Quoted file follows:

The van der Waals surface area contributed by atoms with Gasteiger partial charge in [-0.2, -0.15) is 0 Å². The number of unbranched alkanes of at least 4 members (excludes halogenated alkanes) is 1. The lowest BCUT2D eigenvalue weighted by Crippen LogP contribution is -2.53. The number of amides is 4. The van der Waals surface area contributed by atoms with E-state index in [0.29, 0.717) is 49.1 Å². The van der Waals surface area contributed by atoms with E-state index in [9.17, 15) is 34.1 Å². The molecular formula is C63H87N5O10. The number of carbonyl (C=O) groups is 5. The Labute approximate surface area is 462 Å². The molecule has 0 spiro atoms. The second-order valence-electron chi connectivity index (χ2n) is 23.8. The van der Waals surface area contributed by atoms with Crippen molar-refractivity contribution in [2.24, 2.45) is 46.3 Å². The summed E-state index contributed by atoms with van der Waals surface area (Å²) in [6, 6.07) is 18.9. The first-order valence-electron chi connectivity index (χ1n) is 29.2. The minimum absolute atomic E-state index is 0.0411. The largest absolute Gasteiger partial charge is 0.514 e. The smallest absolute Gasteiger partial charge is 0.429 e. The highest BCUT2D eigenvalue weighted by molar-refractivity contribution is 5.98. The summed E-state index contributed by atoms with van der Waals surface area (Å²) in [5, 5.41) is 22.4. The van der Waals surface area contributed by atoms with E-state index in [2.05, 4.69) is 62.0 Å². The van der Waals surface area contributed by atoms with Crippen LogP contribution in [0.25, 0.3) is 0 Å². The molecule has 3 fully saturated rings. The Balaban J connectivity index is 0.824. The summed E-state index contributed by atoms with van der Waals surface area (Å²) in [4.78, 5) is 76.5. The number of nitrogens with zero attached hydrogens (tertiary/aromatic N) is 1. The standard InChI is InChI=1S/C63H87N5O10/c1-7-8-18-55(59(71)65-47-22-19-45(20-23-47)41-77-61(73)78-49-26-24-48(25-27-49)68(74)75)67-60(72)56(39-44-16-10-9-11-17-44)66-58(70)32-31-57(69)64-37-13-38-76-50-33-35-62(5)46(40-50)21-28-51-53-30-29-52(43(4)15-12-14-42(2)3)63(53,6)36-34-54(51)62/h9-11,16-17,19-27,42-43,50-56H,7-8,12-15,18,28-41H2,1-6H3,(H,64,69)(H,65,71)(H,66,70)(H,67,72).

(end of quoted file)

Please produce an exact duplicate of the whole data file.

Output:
The van der Waals surface area contributed by atoms with Gasteiger partial charge in [-0.2, -0.15) is 0 Å². The number of unbranched alkanes of at least 4 members (excludes halogenated alkanes) is 1. The lowest BCUT2D eigenvalue weighted by Crippen LogP contribution is -2.53. The number of amides is 4. The van der Waals surface area contributed by atoms with E-state index in [0.29, 0.717) is 49.1 Å². The van der Waals surface area contributed by atoms with E-state index in [9.17, 15) is 34.1 Å². The molecular formula is C63H87N5O10. The number of carbonyl (C=O) groups is 5. The Labute approximate surface area is 462 Å². The molecule has 0 spiro atoms. The second-order valence-electron chi connectivity index (χ2n) is 23.8. The van der Waals surface area contributed by atoms with Crippen molar-refractivity contribution in [2.24, 2.45) is 46.3 Å². The summed E-state index contributed by atoms with van der Waals surface area (Å²) in [6, 6.07) is 18.9. The first-order valence-electron chi connectivity index (χ1n) is 29.2. The minimum absolute atomic E-state index is 0.0411. The largest absolute Gasteiger partial charge is 0.514 e. The smallest absolute Gasteiger partial charge is 0.429 e. The highest BCUT2D eigenvalue weighted by molar-refractivity contribution is 5.98. The summed E-state index contributed by atoms with van der Waals surface area (Å²) in [5, 5.41) is 22.4. The van der Waals surface area contributed by atoms with E-state index in [2.05, 4.69) is 62.0 Å². The van der Waals surface area contributed by atoms with Crippen LogP contribution in [0.25, 0.3) is 0 Å². The molecule has 3 fully saturated rings. The Balaban J connectivity index is 0.824. The summed E-state index contributed by atoms with van der Waals surface area (Å²) in [4.78, 5) is 76.5. The number of nitrogens with zero attached hydrogens (tertiary/aromatic N) is 1. The standard InChI is InChI=1S/C63H87N5O10/c1-7-8-18-55(59(71)65-47-22-19-45(20-23-47)41-77-61(73)78-49-26-24-48(25-27-49)68(74)75)67-60(72)56(39-44-16-10-9-11-17-44)66-58(70)32-31-57(69)64-37-13-38-76-50-33-35-62(5)46(40-50)21-28-51-53-30-29-52(43(4)15-12-14-42(2)3)63(53,6)36-34-54(51)62/h9-11,16-17,19-27,42-43,50-56H,7-8,12-15,18,28-41H2,1-6H3,(H,64,69)(H,65,71)(H,66,70)(H,67,72).